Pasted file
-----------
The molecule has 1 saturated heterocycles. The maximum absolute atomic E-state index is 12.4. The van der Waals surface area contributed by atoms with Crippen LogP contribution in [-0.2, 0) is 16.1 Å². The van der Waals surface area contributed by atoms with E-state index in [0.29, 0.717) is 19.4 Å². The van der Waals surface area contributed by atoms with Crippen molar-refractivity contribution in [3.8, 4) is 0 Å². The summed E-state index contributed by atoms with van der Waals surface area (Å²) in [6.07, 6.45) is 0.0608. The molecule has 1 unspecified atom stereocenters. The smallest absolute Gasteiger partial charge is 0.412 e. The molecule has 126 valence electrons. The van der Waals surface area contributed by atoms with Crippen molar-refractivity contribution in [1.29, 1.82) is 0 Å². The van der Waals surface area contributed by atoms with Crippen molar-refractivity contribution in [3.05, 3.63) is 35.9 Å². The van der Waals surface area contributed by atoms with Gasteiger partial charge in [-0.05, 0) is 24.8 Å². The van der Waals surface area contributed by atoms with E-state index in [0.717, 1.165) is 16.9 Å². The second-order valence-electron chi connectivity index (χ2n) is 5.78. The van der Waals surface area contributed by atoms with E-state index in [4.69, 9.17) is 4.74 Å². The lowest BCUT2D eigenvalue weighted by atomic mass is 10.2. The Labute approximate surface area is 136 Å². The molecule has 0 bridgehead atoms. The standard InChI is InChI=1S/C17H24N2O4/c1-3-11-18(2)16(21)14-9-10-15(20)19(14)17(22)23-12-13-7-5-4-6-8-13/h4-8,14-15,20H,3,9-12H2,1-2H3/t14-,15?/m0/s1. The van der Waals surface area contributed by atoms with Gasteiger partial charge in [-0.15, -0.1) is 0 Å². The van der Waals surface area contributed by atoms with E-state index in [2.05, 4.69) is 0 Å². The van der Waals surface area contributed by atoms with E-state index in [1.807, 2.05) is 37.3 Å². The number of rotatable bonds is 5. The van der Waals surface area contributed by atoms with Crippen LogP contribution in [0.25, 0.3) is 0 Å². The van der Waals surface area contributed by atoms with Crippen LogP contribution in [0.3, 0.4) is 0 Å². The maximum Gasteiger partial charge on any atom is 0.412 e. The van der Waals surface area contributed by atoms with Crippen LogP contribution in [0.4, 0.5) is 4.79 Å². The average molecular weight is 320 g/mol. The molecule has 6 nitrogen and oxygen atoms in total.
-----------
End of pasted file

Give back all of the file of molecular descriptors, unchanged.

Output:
The molecule has 1 saturated heterocycles. The maximum absolute atomic E-state index is 12.4. The van der Waals surface area contributed by atoms with Crippen LogP contribution in [-0.2, 0) is 16.1 Å². The van der Waals surface area contributed by atoms with E-state index in [0.29, 0.717) is 19.4 Å². The van der Waals surface area contributed by atoms with Crippen molar-refractivity contribution in [3.8, 4) is 0 Å². The summed E-state index contributed by atoms with van der Waals surface area (Å²) in [6.07, 6.45) is 0.0608. The molecule has 1 unspecified atom stereocenters. The smallest absolute Gasteiger partial charge is 0.412 e. The molecule has 126 valence electrons. The van der Waals surface area contributed by atoms with Crippen molar-refractivity contribution in [1.29, 1.82) is 0 Å². The van der Waals surface area contributed by atoms with Crippen molar-refractivity contribution in [3.05, 3.63) is 35.9 Å². The van der Waals surface area contributed by atoms with Gasteiger partial charge in [-0.05, 0) is 24.8 Å². The van der Waals surface area contributed by atoms with E-state index in [0.717, 1.165) is 16.9 Å². The second-order valence-electron chi connectivity index (χ2n) is 5.78. The van der Waals surface area contributed by atoms with E-state index in [4.69, 9.17) is 4.74 Å². The lowest BCUT2D eigenvalue weighted by atomic mass is 10.2. The Labute approximate surface area is 136 Å². The molecule has 0 bridgehead atoms. The standard InChI is InChI=1S/C17H24N2O4/c1-3-11-18(2)16(21)14-9-10-15(20)19(14)17(22)23-12-13-7-5-4-6-8-13/h4-8,14-15,20H,3,9-12H2,1-2H3/t14-,15?/m0/s1. The van der Waals surface area contributed by atoms with Gasteiger partial charge in [-0.15, -0.1) is 0 Å². The van der Waals surface area contributed by atoms with E-state index in [2.05, 4.69) is 0 Å². The van der Waals surface area contributed by atoms with E-state index in [1.807, 2.05) is 37.3 Å². The number of rotatable bonds is 5. The van der Waals surface area contributed by atoms with Crippen LogP contribution in [0.25, 0.3) is 0 Å². The van der Waals surface area contributed by atoms with Crippen LogP contribution in [0.3, 0.4) is 0 Å². The maximum Gasteiger partial charge on any atom is 0.412 e. The van der Waals surface area contributed by atoms with Crippen LogP contribution in [0.4, 0.5) is 4.79 Å². The average molecular weight is 320 g/mol. The molecule has 6 nitrogen and oxygen atoms in total.